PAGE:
“Many of the teams we know today as WSL clubs are actually men’s clubs that have taken over established women’s clubs. Teams like Leasowe Pacific became Everton. I have to bite my lip sometimes when some clubs claim they created a women’s team… no, you took and rebranded a team. There were quite a few big teams around the time City Ladies started such as Broadoak with Tracey Wheeldon.”
If you would like to read all the in-depth articles on this site (including the entire Manchester A Football History book) then please subscribe. It works out about £1.67 a month if you take out an annual subscription (£20 per year) or £3 a month if you’d like to sign up for a month at a time. Each subscriber gets full access to the 500+ articles posted so far and the hundreds scheduled to be posted in the coming weeks.
City goalkeeper Ellie Roebuck has signed a new three year contract, committing herself to the Blues until the summer of 2024.
The 21 year old moved to the Academy Stadium in 2015 as a teenager, having previously been on the books at Sheffield United’s Centre of Excellence, and has already lifted a number of trophies with City.
The England international also scooped the inaugural Barclays FA Women’s Super League Golden Glove award in 2019/20 with ten clean sheets.
The 21 year old has become a key figure for City in recent seasons, figuring prominently throughout the 2019/20 campaign. Joining City in 2015 as a 15 year old, the shot stopper signed her first professional contract with the Blues in January 2018 having made her professional debut as a substitute against Birmingham City two years earlier.
Playing her part as the team won both the FA Continental Tyres League Cup and Women’s FA Cup in 2018/19, the 2019/20 campaign saw the young keeper make her mark as she conceded just nine league goals in 16 games and kept ten clean sheets in the process.
Roebuck also impressed as City retained the Women’s FA Cup in November 20 20 following the continuation of the competition from the previous season. Internationally, she has represented England on five occasions at senior level so far – making her senior debut against Austria in late 2018 – and was a training player in the Lionesses’ 2019 Women’s World Cup squad . One of the game’s most exciting young players, Roebuck has now signed a three – year deal that will see her remain at the Academy Stadium until the summer of 2024.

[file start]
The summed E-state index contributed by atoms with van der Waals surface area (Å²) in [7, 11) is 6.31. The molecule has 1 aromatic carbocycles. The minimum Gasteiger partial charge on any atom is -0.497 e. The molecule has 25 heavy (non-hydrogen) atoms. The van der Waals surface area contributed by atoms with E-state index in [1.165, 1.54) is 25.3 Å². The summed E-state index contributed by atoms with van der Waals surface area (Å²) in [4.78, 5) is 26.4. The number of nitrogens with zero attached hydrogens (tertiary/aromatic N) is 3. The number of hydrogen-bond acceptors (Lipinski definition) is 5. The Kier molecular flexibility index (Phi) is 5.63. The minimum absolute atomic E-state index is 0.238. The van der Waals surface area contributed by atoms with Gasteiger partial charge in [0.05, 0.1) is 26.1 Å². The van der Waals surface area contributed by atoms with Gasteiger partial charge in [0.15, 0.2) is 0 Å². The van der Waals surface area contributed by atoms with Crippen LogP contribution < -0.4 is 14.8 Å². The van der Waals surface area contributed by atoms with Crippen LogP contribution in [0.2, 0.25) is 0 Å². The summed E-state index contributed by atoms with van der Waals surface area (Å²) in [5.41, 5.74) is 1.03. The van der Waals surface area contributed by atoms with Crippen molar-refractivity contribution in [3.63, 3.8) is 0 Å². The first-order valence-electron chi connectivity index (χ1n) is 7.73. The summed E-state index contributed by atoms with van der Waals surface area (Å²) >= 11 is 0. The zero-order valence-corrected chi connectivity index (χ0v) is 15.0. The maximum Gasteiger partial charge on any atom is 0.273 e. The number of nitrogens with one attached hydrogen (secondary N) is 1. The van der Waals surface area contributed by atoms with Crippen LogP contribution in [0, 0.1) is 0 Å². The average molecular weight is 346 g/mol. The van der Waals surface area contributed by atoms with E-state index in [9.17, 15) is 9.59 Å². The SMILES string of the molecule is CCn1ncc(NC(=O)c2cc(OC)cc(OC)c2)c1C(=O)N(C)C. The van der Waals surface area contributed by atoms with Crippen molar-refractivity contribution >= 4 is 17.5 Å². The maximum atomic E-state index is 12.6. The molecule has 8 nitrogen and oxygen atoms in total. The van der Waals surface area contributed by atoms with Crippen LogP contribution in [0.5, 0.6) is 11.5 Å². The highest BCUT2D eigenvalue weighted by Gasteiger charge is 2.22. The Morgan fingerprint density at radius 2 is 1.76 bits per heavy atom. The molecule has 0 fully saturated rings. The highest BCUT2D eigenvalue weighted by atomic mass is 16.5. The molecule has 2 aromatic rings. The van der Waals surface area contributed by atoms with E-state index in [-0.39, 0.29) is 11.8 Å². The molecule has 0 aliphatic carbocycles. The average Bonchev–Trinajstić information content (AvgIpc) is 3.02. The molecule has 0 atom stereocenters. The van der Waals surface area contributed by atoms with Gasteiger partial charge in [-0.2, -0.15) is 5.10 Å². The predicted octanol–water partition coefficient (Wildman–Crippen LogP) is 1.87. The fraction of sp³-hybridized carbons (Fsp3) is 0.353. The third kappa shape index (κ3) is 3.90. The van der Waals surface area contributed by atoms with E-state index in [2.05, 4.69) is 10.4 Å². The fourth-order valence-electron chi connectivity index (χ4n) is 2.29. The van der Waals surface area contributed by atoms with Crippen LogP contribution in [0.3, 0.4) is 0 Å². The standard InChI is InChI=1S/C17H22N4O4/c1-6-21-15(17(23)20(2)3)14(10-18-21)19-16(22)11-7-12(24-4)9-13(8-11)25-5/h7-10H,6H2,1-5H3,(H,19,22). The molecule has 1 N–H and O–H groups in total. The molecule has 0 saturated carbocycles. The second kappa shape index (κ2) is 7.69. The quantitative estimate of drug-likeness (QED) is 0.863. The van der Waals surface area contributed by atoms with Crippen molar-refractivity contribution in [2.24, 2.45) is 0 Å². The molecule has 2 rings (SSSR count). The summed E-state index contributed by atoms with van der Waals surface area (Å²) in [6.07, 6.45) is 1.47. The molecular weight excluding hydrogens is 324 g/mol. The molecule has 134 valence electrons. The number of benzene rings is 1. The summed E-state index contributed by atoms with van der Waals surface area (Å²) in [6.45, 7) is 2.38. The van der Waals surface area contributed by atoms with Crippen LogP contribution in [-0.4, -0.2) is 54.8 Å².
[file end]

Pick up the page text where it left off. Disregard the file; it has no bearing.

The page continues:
Speaking about her contract extension, Roebuck said: “I’m delighted to have signed a new deal. It’s really exciting to know that my future lies at City for the next three years – my time here so far has flown by and I can’t wait for what is to come.
“Signing a three – year deal too is something that’s a massive boost – the Club have shown their faith in me, which is amazing. “City is th e place I want to be – it’s where I see myself developing as a player, so I’m very happy to have it all sorted.”
Manchester City Women: An Oral History (the history of City’s women’s team) is available here:
This paper provides an overview of an oral history project focusing on the experiences of female footballers, in particular those playing for Manchester City Women since its formation as a community initiative in 1988, through to its modern-day position as a leading Women’s Super League club. It discusses the development of the project, analysis of the methodology employed and provides high-level findings on the club’s history, the participants and the research process. For too long female participation, even at England’s most famous clubs, has not been widely recognised, reported on or understood. This project, supported by a professional football club, begins to address these omissions. It does so by focusing on personal testimonies, together with archive material to generate an historical account of how a team, established as a community initiative, developed into a major trophy-winning club.
If you would like to read the full article and other pieces like this then please subscribe below. It works out about £1.67 a month if you take out an annual subscription (£20 per year) or £3 a month if you’d like to sign up for a month at a time. Each subscriber gets full access to the 100+ articles posted so far and the hundreds scheduled to be posted in the coming weeks.
Subscribe to get access
Read more of this content when you subscribe today.